Cropped shot of a senior woman being comforted by her nurse while holding a rosary

Ongoing financial difficulties and a need for money to settle sexual-abuse cases is forcing the Archdiocese of New Orleans to sell its nursing homes and other elder care interests.

Notre Dame Health System, a nonprofit run by Archbishop Gregory Aymond, sold Notre Dame Home Health and Notre Dame Hospice last week to CommCare Corp., an operator of 15 Louisiana nursing and rehabilitation centers, according to the New Orleans Times-Picayune. CommCare is a nonprofit but has a for-profit division that manages its facilities.

The archdiocese announced last summer its agreement to jettison affiliated businesses caring for seniors. Those include the three nursing homes controlled by Notre Dame Health System: Chateau de Notre Dame in New Orleans, Wynhoven Health Center in Marrero and Our Lady of Wisdom in Algiers.

The sellers would not comment to the Times-Picayune on the transaction except to note that Notre Dame Health System is a separate nonprofit entity “working towards a change in ownership with CommCare.”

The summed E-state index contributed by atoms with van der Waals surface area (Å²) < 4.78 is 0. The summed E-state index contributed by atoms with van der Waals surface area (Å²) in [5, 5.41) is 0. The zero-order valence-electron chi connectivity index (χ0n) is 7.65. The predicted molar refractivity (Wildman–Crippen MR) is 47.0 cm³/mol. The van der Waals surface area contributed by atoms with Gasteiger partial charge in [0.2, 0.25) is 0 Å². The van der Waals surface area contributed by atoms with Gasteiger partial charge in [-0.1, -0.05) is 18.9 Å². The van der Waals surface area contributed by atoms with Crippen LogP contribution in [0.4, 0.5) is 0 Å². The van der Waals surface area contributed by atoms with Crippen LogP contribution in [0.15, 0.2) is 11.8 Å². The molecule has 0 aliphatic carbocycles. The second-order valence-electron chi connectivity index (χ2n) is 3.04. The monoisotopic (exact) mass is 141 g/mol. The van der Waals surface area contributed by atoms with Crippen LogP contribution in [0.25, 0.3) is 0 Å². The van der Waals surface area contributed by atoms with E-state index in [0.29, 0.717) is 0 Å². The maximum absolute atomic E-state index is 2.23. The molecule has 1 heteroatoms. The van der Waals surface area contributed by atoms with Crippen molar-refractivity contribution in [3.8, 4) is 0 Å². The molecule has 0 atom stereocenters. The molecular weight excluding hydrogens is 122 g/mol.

The Archdiocese of New Orleans filed for Chapter 11 bankruptcy protection in May, 2020 in the middle of claims related to a child sexual abuse scandal. The court approved the sales of an office building and parking lot to raise money to help with a potential settlement with victims.

Other religious-backed nursing homes have also closed in recent months. In August, Little Sisters of the Poor closed Denver’s Mullen Home, which it had run for 105 years. Little Sisters of the Poor gave no reason for the closure at the time. A Mullen Home administrator told McKnight’s Long-Term Care News the decision was not financially driven. But the a recent trend in closures or sales of long-term care facilities run by religious organizations has caused concerns about access.

Notre Dame Health System CEO Jeff Tully said last summer that cost and complexities of healthcare were a factor in the Louisiana sale.

“When Archbishop Hannan founded Chateau de Notre Dame (in 1977), the church was filling a void that existed in healthcare in the region, a void that no longer exists,” Tully said at the time. “Today, we find ourselves facing significant challenges as healthcare management has become more specialized and costly, particularly in light of the COVID-19 pandemic, inflation, and rising insurance costs.”